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RCEP Helps to Accelerate Regional Economic Integration

In this issue, we have invited Dr. Julien Chaisse for an exclusive interview on the future development of RCEP. He is currently a professor at the School of Law of the City University of Hong Kong. His research interests focus on international economic law (trade, investment and taxation), cyber law and international dispute resolution. His recent works include Tariffs and Threats in US Trade Policy and Towards Unilateral Economic Law.

The successful signing of the RCEP has led to an important step forward in the process of trade integration in East Asia. However, how is RCEP different compared to previous trade agreements, and what opportunities and challenges will China see in it? In response to these questions, we interviewed to Dr. Julien Chaisse to get some insights on the impact of RECP on the global economy and on China and ASEAN countries.

Julien Chaisse:RCEP Helps to Accelerate Regional Economic Integration.

On 1st January 2022, Regional Comprehensive Economic Partnership (RCEP) came into force. Ratification by all the signatory countries, would make it the world's largest preferential trade pact by economic output, increasing trade and integration among East Asian nations. RCEP Agreement demonstrates Asia’s commitment to open markets, promote regional economic integration, and support an open, free, fair, inclusive, and rules-based multilateral trading system.

While RCEP will definitely increase the level of regional trade and investment liberalisation, but compared to other trade agreements in the Asia Pacific region such as The Comprehensive and Progressive Agreement for Trans-Pacific Partnership (CPTPP), RCEP can be said to be a little glib. RCEP’s tariff, rules of origin and administrative procedures seem too complicated and can likely delay potential gains and dissuade enterprises from leveraging full advantage of RCEP’s trade advantage. To unlock the full potential of RCEP, according to me, more intergovernmental work and strong political will are needed. This will help overcome the implementation challenges, deepen its provisions, and expand its coverage in the future. The approval of a negative list in the services chapter, as well as other measures in level of regional trade and investment liberalisation, which includes trade in goods, service trade, intellectual property and so on, is encouraging. However, given the history of ASEAN trade in services, it remains to be seen if the RCEP's built-in possibilities for additional liberalisation will really lead to successful services liberalisation.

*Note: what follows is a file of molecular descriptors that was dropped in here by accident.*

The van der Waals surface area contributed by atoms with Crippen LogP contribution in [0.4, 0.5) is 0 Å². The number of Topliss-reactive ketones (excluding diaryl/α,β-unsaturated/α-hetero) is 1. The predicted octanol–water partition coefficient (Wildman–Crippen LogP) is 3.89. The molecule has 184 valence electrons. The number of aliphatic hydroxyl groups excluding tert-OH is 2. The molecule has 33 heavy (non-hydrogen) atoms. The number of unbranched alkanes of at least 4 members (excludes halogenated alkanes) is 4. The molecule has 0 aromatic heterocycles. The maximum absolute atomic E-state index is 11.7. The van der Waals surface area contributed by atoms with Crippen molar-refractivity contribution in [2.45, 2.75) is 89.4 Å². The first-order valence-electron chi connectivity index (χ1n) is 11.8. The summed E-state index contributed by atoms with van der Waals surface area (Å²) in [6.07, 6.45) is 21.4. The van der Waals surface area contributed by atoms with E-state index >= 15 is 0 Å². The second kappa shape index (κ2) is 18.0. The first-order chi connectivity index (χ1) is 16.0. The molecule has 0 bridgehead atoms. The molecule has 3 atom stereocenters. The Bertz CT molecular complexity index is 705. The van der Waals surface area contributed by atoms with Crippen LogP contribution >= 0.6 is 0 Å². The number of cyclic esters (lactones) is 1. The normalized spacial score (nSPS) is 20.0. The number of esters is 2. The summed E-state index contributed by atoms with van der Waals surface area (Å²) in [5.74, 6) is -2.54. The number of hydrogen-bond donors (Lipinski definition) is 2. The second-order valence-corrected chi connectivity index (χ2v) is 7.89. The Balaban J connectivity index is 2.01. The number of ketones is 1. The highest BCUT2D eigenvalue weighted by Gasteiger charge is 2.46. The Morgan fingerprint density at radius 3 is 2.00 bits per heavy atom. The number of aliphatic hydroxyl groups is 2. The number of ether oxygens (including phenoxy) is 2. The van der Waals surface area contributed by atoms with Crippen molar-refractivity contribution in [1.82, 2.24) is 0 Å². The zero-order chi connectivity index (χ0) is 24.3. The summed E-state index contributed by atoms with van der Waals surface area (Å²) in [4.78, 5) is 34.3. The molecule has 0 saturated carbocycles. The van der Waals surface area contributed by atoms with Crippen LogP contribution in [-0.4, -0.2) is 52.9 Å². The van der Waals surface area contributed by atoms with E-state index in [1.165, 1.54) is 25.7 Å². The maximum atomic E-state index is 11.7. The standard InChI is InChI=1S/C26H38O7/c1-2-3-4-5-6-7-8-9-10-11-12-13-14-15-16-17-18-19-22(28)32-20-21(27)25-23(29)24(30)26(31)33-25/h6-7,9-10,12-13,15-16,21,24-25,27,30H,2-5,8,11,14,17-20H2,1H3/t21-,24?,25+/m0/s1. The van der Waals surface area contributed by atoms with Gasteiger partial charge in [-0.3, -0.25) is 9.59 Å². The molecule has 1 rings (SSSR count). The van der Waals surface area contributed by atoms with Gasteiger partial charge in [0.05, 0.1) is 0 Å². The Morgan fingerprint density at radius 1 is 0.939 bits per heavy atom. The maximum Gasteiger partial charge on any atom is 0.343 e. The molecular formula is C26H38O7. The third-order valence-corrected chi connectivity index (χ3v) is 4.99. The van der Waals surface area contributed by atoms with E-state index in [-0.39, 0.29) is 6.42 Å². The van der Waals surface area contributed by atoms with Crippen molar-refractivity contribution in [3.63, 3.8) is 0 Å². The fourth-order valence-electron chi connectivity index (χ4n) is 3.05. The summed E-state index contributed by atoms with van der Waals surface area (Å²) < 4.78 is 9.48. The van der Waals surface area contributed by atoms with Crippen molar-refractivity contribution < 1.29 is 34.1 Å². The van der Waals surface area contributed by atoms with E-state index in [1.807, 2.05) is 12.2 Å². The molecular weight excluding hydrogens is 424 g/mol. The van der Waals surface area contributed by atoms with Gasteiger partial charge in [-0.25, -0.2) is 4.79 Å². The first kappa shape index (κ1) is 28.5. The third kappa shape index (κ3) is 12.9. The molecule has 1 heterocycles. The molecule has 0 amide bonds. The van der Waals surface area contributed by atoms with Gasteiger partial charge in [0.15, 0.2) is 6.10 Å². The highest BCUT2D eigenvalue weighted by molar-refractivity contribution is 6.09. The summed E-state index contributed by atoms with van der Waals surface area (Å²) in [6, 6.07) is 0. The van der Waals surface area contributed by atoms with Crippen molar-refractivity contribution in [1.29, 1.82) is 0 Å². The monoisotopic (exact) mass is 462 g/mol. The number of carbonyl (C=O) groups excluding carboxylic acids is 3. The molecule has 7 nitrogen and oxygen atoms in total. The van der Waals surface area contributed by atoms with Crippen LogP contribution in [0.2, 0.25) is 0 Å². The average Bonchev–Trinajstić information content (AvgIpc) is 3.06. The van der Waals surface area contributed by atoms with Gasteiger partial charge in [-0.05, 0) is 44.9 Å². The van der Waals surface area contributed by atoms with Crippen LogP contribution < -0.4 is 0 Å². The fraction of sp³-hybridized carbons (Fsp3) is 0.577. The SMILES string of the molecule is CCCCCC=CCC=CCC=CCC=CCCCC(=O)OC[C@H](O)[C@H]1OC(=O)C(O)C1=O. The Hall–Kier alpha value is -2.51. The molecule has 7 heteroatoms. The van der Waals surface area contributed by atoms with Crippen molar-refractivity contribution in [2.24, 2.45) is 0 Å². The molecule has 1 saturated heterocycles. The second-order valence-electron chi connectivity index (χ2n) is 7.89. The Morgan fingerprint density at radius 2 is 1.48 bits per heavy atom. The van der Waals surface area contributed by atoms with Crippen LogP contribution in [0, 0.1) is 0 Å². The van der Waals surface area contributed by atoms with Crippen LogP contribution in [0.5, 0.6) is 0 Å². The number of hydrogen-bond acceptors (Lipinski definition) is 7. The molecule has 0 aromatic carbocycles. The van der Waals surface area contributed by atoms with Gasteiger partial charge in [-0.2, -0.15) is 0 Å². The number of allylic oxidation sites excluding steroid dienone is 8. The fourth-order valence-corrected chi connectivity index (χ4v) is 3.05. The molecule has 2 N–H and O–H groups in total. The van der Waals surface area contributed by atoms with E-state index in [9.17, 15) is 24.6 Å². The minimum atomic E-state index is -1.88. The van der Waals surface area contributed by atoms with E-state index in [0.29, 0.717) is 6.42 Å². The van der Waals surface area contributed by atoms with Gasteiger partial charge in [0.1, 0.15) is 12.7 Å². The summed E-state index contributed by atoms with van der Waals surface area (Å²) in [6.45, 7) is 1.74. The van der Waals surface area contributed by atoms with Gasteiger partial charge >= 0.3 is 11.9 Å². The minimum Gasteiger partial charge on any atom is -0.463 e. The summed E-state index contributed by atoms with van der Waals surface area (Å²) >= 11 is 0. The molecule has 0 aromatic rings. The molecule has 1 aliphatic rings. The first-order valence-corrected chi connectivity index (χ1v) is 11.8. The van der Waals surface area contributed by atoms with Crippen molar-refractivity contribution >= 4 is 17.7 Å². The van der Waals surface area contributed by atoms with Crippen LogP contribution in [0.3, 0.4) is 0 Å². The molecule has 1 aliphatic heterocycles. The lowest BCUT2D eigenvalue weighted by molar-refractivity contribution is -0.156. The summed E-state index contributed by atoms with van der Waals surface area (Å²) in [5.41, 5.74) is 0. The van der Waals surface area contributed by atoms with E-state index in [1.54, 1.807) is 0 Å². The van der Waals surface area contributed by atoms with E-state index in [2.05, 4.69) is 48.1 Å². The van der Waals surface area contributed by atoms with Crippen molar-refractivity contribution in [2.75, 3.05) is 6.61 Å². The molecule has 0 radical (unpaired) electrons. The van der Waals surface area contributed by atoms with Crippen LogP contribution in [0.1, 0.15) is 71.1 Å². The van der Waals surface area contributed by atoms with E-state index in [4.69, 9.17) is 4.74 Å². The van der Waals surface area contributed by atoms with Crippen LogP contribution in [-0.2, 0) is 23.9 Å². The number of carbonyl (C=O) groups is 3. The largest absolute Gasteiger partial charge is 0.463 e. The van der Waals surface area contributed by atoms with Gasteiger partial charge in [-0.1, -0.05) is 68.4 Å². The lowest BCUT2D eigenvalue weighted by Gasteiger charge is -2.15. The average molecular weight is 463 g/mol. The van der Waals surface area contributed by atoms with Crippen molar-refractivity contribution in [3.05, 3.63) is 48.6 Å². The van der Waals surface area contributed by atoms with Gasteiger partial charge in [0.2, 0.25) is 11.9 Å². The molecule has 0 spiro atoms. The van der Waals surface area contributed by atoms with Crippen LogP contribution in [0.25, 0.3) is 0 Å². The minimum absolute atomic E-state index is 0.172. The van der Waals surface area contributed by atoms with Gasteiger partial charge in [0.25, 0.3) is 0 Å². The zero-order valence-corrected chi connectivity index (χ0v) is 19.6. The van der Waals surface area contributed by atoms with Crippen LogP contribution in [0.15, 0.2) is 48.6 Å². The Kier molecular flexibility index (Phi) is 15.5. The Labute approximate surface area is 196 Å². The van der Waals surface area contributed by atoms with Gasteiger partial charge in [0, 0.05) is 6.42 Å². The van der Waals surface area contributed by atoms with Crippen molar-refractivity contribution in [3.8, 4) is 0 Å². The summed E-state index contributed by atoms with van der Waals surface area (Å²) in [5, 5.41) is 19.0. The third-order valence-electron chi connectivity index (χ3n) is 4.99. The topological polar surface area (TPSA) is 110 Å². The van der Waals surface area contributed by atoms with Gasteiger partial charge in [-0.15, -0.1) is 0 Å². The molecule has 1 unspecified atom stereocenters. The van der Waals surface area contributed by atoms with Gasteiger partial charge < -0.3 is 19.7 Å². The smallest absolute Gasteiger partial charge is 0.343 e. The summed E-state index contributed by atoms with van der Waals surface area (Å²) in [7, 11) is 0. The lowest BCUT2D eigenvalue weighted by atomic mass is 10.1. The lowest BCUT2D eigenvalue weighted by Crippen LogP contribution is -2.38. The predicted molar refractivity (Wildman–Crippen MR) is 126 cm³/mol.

Greater research is required to identify the regions and industries where further liberalisation is required to make the RCEP more competitive than the existing FTA network and guarantee that newly created trade opportunities are entirely used.

RCEP is expected to benefit ASEAN countries a lot since China may relocate its supply chain to lower cost bases. RCEP also benefits e-commerce and industrial manufacturing. For ASEAN to take up the leading role in the RCEP and to obtain political and economic benefits, one way an be to use the ASEAN Economic Community (AEC) as a model for RCEP. It is via the AEC that the region's long-term aim of economic union has been achieved. To achieve this goal, it views ASEAN as an integrated part of the global economy that is highly competitive and characterised by equitable economic growth. The AEC is encouraging ASEAN member governments to undertake required reforms for the economic growth. AEC and its experience can provide critical insights for the RCEP. The best strategy for ensuring ASEAN's leadership in the emerging regional structure is to take steps which prioritises ASEAN integration while also strengthening ASEAN's foreign network.

China is one of the most major factors in trade not just in Asia, but in the whole world. With the onset of RCEP, some companies are bound to move their business from China to some countries who have who have cheaper labor. Some of these countries countries might be a part of RCEP such as Vietnam, but some like India who is not a part of RCEP still provide a very cheap labour force. After the pandemic, these business have suffered a major loss, and might take up the decision to move from China to such countries. While this decision will boost the economy and GDP of these countries, China can potentially suffer a loss. But an opportunist like China, can take up this opportunity to invite in more efficient business that will offer more high level jobs to the citizens. To counter the potential loss, China can take up new policies which can attract more businesses. However, due to its large domestic market, skilled labour, broad production supply networks, and significant R&D investment, China still harbours more advantage in the region than other countries.

All in all, in my view, While RCEP has a few gaps and barriers, its main goal to assist member countries cope with a worldwide economic slowdown and diminishing global market demand can help majorly to accelerate regional economic integration.

Interviewer: Li Yuxuan

Interview date: February 4, 2022

Organizer: Jiang Xingyu

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